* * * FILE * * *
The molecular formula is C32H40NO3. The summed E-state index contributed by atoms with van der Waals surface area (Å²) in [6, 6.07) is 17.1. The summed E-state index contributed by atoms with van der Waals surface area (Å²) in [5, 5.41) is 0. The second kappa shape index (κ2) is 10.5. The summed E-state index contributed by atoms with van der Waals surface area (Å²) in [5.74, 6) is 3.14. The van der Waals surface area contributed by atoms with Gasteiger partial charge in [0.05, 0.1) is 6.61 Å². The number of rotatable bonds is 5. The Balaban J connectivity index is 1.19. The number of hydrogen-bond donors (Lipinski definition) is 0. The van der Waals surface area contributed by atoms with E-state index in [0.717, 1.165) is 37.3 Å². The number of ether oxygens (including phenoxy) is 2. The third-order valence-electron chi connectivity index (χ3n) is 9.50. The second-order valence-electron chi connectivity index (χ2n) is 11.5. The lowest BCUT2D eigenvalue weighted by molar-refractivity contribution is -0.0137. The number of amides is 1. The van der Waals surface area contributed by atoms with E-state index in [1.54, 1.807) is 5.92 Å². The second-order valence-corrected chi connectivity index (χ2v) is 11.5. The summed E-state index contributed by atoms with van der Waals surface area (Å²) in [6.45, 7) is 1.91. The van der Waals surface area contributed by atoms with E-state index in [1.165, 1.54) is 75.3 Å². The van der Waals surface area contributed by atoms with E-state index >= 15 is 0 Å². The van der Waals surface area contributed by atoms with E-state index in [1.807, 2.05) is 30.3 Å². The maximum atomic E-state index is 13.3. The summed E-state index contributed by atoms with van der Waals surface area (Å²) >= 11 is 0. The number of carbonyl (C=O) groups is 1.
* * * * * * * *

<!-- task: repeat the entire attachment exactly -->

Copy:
The molecular formula is C32H40NO3. The summed E-state index contributed by atoms with van der Waals surface area (Å²) in [6, 6.07) is 17.1. The summed E-state index contributed by atoms with van der Waals surface area (Å²) in [5, 5.41) is 0. The second kappa shape index (κ2) is 10.5. The summed E-state index contributed by atoms with van der Waals surface area (Å²) in [5.74, 6) is 3.14. The van der Waals surface area contributed by atoms with Gasteiger partial charge in [0.05, 0.1) is 6.61 Å². The number of rotatable bonds is 5. The Balaban J connectivity index is 1.19. The number of hydrogen-bond donors (Lipinski definition) is 0. The van der Waals surface area contributed by atoms with E-state index in [0.717, 1.165) is 37.3 Å². The number of ether oxygens (including phenoxy) is 2. The third-order valence-electron chi connectivity index (χ3n) is 9.50. The second-order valence-electron chi connectivity index (χ2n) is 11.5. The lowest BCUT2D eigenvalue weighted by molar-refractivity contribution is -0.0137. The number of amides is 1. The van der Waals surface area contributed by atoms with E-state index in [1.54, 1.807) is 5.92 Å². The second-order valence-corrected chi connectivity index (χ2v) is 11.5. The summed E-state index contributed by atoms with van der Waals surface area (Å²) in [6.45, 7) is 1.91. The van der Waals surface area contributed by atoms with E-state index in [1.165, 1.54) is 75.3 Å². The van der Waals surface area contributed by atoms with E-state index >= 15 is 0 Å². The van der Waals surface area contributed by atoms with E-state index in [1.807, 2.05) is 30.3 Å². The maximum atomic E-state index is 13.3. The summed E-state index contributed by atoms with van der Waals surface area (Å²) >= 11 is 0. The number of carbonyl (C=O) groups is 1.